As of now, I have been in my village Togue fro about 2.5 weeks. The village itself is about 100 people if you count the children, and I mean barely 100 people. My father is the chief of the village which mainly consists of one family name, Camara. None the less everyone is very happy and very helpful in teaching me pulaar, how to cook, how to get water, and just about anything you can think of because I am their guest and they need to know I am okay and have/can do everything I may need to do. Life is good.

The village itself, sorry if this is repetitive, is about 25-30km south east of Kedougou city in the rural commune of Dimboli. It is a village of Pulaar people who farm corn and some peanuts directly in the village during the rainy season as well as in their fields, about 5km outside of the village. The nearest volunteers are about 12-15km up a mountain and east. Really not that far as it takes me about 30-45 minutes to get to either place on bike due to the mountain and poor road conditions.

Living in village is a whole other world than training as I am completely alone and given total freedom of what I want to do in a day. It is a little overwhelming at first but I am slowly adjusting and finding things to do. For instance, I took a day trip out to Kafori, about 12km east of my village where another volunteer is stationed, to walk to a gorgeous waterfall. (see pictures below). Another day I spent with my father in his field eating corn (yakugol kabba) and then walking roughly 20km more to his rice patties. But for now, as it is the harvest season, I spend most of my days studying Pulaar and talking with the community in the morning and then helping with the harvest in the afternoon. Recently I've actually begun to make a rock pathway to my douche (toilette, which by the way I have definitely mastered).

Other exciting events have been the all night celebration (literally 12pm to 12 am) of the circumcision of about 10 boys. I was astonished to find out that these boys were between the ages of 10-12. No, I didn't actually participate in the cutting process, there was a doctor for that, but yes I ate as much Kosan and laccirri (couscous and sour milk with sugar) as I could stand and then danced it off before gorging myself on dabirri (a crushed peanut, sugar and laccirri mixture that tastes exactly like a peanut butter cookie). Really the food is delicious and the village has no problem attempting to feed me every second of every day.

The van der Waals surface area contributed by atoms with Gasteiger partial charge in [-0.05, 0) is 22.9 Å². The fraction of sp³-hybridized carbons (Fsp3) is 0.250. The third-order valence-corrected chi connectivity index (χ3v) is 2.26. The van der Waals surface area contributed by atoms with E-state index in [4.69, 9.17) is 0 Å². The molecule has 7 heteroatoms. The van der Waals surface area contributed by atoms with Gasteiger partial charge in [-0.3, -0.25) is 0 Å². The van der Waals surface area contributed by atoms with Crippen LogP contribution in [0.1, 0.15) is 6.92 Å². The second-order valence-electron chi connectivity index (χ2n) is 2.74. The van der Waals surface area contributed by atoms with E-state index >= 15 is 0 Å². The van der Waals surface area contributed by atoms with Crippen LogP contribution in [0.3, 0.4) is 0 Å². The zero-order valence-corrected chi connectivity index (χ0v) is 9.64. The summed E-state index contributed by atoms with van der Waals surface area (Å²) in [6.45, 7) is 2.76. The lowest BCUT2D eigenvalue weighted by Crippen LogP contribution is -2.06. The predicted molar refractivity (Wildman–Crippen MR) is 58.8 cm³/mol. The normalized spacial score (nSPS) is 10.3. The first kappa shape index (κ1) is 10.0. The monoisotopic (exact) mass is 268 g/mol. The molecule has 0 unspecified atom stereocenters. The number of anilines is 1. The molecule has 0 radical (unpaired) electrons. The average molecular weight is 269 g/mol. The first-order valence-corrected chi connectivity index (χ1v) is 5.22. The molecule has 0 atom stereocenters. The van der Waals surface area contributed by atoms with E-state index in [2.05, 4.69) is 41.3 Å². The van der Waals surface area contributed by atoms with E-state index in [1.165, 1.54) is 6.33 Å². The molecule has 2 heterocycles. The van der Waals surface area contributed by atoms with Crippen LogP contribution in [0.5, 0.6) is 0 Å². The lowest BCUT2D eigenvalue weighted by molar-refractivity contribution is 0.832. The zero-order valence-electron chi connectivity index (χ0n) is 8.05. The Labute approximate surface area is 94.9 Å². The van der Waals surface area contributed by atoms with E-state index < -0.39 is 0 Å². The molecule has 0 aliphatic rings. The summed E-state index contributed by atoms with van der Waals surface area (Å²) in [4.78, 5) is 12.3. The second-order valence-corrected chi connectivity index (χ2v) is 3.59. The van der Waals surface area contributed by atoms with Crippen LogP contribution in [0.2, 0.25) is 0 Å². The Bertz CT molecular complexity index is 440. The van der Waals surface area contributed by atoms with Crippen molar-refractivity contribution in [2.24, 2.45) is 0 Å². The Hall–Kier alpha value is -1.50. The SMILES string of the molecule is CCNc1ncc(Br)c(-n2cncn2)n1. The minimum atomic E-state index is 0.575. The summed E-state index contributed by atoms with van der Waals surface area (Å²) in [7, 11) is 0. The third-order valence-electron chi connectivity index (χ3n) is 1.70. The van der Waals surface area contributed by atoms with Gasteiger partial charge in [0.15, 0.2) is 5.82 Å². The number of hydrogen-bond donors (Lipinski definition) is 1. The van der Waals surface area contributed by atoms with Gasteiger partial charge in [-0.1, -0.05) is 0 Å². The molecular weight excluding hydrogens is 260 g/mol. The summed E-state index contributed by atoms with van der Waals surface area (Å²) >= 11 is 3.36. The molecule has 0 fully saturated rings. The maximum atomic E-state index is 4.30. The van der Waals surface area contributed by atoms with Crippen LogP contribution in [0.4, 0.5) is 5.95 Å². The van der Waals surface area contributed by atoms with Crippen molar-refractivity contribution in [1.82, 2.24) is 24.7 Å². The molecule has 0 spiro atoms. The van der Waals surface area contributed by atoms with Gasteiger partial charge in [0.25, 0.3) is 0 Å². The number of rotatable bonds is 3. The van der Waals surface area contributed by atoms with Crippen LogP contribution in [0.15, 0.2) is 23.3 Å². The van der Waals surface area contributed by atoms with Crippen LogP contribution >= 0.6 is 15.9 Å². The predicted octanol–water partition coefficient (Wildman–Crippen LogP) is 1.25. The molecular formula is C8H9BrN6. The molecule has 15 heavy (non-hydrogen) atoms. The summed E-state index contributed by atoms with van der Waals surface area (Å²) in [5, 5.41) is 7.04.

The majority of the food I eat contains some sort of grain and a sauce. Usually this grain is funio, a sort of grass like crop which is stepped/danced on for its seed then dried in the sun and either cooked whole like rice or pounded and steamed. Either way its amazingly tasty. Other grains we eat often are rice, corn, and sorghum (although I have not eaten this yet as it has not been harvested). Most of the sauce that occompany these grains are okra (Taaku) or peanut based with different variations calling for species, crushing of the peanuts, sugar etc.... These grains and sauce known as nirri e mafe are usually eaten for lunch or dinner. While breakfast is usually mboiddi, a laccirri porridge made with water, sugar, and limes. There is no bread, no meat, and very little vegetables although I have had tomatoes once and bitter tomatoes few times. I hear this will change with the upcoming dry season gardening season approaching.

As for me, I have been on a roller coaster ride of hating, loving, good, bad, mediocre and ever other emotion, feeling, desire, or whatever you want to call them on could experience. However, the average of all these things has been more than positive. I was warned of the difficulties of not being able to directly and easily express myself but in the back of my mind I always thought there would be one person I would find who would understand or have the same humor as I did. I was wrong as of now. One grand example is farting. I, personally, find farting to be hilarious whether it is silent and violent or loud and proud all farts are funny as hell. I had held back my farts in training around my host family because I didn't want to be rude or know how they would react. However, with my host family in Togue I immediately became aware of some noises that I interpreted as farts but as a family would in America these noises were ignored. So, I waited for my time. A time with children and no adults preferably away from the village. This time came on my walk to my fathers farm in which I waited back forcing my little brother to slow down with me and I let out a loud but not deafening fart inorder to study the reaction of my little brother. For a good portion of the walk I had wondered whether he would laugh or be disgusted or fart too but nothing had prepared me for what he actually did. NOTHING! He didn't even break stride. So, I tried again as I has stored up some extra gas via the massive amounts of kabba I ate. Again nothing. My little brother had crushed every hope and dream I had of a simple due to natural gas in Senegal. Still I didn't give up.